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Conspirators abound: Shakespeare's Globe on the road

Shakespeare’s Globe: Julius Caesar at Magdalen College School, Oxford from July 19 to 24. Review by JON LEWIS

The Globe Theatre production of William Shakespeare’s Julius Caesar, programmed as part of the Oxford Festival of the Arts and promoted by the Oxford Playhouse, with all its conspirators plotting the fall of a potential dictator, feels very relevant today.

With the forced resignations of Mario Draghi in Italy and Boris Johnson in the UK, plus the wishful-thinking among some commentators hoping for the fall of Vladimir Putin and the continued fall-out in the US against Donald Trump of last year’s Jan 6 attack on the Capitol in Washington, Julius Caesar fascinates in its insights over the motivations of political conspirators.

Julius Caesar, picture Helen Murray
Julius Caesar, picture Helen Murray

The production was performed in an outdoor site close to Magdalen Bridge, in the grounds of Magdalen College School.

This meant that all the sounds of modern Oxford intruded upon the play – sirens, traffic, passers-by compelled to heckle – probably not much different to the hustle and bustle in Shakespeare’s own time.

We are meant to simulate the volatile Roman masses, the conspirators during Caesar’s funeral scene dashing into the seated area, hoping to persuade us to believe in their political ideology.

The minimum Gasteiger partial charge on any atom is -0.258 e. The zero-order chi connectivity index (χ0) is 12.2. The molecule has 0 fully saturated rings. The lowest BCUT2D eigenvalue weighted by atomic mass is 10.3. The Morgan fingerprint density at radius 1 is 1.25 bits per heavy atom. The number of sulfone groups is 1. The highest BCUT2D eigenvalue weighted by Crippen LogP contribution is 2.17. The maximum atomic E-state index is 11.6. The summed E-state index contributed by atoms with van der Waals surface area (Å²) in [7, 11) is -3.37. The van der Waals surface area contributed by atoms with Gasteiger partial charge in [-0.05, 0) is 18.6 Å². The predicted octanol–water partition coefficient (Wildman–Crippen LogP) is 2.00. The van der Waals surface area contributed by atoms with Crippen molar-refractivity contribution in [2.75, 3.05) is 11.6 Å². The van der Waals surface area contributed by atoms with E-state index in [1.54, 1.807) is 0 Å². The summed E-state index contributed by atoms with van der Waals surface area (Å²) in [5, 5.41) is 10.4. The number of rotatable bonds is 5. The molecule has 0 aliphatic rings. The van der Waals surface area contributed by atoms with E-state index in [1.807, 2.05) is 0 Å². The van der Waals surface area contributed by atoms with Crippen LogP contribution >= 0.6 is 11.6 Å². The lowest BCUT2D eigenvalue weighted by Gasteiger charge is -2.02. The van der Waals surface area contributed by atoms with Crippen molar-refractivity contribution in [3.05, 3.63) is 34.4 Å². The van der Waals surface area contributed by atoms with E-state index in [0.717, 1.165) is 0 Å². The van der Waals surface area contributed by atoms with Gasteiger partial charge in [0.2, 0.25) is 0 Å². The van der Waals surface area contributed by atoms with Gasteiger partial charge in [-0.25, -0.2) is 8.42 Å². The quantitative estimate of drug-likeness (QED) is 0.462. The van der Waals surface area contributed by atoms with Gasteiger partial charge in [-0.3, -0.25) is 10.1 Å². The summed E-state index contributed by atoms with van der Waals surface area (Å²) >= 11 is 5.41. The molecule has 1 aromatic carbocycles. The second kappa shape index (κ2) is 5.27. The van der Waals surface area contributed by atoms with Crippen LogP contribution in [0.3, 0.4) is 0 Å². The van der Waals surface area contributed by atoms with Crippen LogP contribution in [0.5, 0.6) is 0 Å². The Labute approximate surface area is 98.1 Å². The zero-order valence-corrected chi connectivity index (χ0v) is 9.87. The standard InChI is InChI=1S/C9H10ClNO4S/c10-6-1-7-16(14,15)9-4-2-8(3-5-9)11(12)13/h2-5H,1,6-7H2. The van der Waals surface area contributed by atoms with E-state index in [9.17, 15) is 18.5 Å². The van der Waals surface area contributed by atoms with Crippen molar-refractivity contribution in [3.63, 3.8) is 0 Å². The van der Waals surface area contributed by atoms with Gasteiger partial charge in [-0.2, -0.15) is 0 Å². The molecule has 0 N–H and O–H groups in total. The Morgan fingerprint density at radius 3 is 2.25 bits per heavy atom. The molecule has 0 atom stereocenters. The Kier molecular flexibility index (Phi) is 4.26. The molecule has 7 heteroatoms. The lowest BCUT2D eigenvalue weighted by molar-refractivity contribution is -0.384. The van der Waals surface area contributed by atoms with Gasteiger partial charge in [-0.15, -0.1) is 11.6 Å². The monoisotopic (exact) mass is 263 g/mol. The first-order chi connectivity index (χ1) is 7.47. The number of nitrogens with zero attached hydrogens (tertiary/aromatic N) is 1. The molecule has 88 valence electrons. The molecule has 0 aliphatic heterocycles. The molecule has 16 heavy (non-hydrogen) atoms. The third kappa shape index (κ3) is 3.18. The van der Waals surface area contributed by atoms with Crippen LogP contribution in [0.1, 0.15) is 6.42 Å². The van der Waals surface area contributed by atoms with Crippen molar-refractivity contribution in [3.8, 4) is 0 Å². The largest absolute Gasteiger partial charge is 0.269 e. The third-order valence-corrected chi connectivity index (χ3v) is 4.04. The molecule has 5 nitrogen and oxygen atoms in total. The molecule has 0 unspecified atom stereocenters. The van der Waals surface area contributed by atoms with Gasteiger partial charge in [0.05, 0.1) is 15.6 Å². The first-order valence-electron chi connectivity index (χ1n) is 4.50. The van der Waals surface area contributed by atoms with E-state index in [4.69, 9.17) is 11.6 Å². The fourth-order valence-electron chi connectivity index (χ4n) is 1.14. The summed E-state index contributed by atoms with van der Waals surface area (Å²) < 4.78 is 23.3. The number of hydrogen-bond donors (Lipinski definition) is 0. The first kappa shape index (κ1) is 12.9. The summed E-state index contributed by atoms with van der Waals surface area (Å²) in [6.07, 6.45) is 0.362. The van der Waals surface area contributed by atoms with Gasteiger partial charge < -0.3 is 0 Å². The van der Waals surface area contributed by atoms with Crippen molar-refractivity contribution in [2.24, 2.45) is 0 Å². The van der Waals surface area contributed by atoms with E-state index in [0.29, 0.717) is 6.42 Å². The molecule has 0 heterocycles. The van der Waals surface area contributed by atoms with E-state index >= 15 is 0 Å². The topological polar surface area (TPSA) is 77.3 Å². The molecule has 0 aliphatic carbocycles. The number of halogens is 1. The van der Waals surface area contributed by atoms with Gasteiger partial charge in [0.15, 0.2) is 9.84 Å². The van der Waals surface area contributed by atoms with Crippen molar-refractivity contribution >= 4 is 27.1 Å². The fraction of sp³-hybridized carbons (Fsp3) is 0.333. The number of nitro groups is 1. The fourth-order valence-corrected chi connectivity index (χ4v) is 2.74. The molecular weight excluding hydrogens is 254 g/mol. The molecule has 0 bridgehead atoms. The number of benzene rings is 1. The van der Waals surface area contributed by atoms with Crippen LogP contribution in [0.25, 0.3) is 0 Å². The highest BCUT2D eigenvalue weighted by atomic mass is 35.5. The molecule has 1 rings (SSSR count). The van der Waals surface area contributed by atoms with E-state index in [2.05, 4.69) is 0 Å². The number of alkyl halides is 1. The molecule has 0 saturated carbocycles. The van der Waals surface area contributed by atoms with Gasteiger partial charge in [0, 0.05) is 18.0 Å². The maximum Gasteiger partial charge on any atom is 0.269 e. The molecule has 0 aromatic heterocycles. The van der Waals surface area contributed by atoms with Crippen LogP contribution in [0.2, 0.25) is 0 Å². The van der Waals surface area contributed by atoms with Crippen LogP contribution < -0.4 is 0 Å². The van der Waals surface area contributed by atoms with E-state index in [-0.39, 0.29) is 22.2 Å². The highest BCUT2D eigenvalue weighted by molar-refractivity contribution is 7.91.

Julius Caesar, picture Helen Murray
Julius Caesar, picture Helen Murray

Director Diane Page makes the most of actor Omar Bynon’s comic poetic skills, initially entertaining the audience with a call and response game.

He also plays the soothsayer whose warning to Caesar (Dickon Tyrelll) ‘beware the Ides of March’ is ignored by the great soldier.

Caesar also brushes aside the grim portents found in the nightmares dreamed by his wife Calpurnia (a quiet-voiced Amie Francis) because he trusts too much in the flattery of his close senate colleagues.

Julius Caesar, picture Helen Murray
Julius Caesar, picture Helen Murray

Foremost among the conspirators are the gender-changed characters Brutus (Anna Crichlow) and Cassius (Charlotte Bate), female senators who are more deadly than the male.

It does not quite work during the funeral speech by Mark Antony (Samuel Oatley) that he refers to Brutus as an honorable man – I suppose Page did not want to alter Shakespeare’s characters’ names and iambic pentameter beats – but neither do the battle scenes after the interval convince with the slightly-framed actresses going one-to-one in combat with their more muscular male opponents.

An enjoyable, entertaining production.

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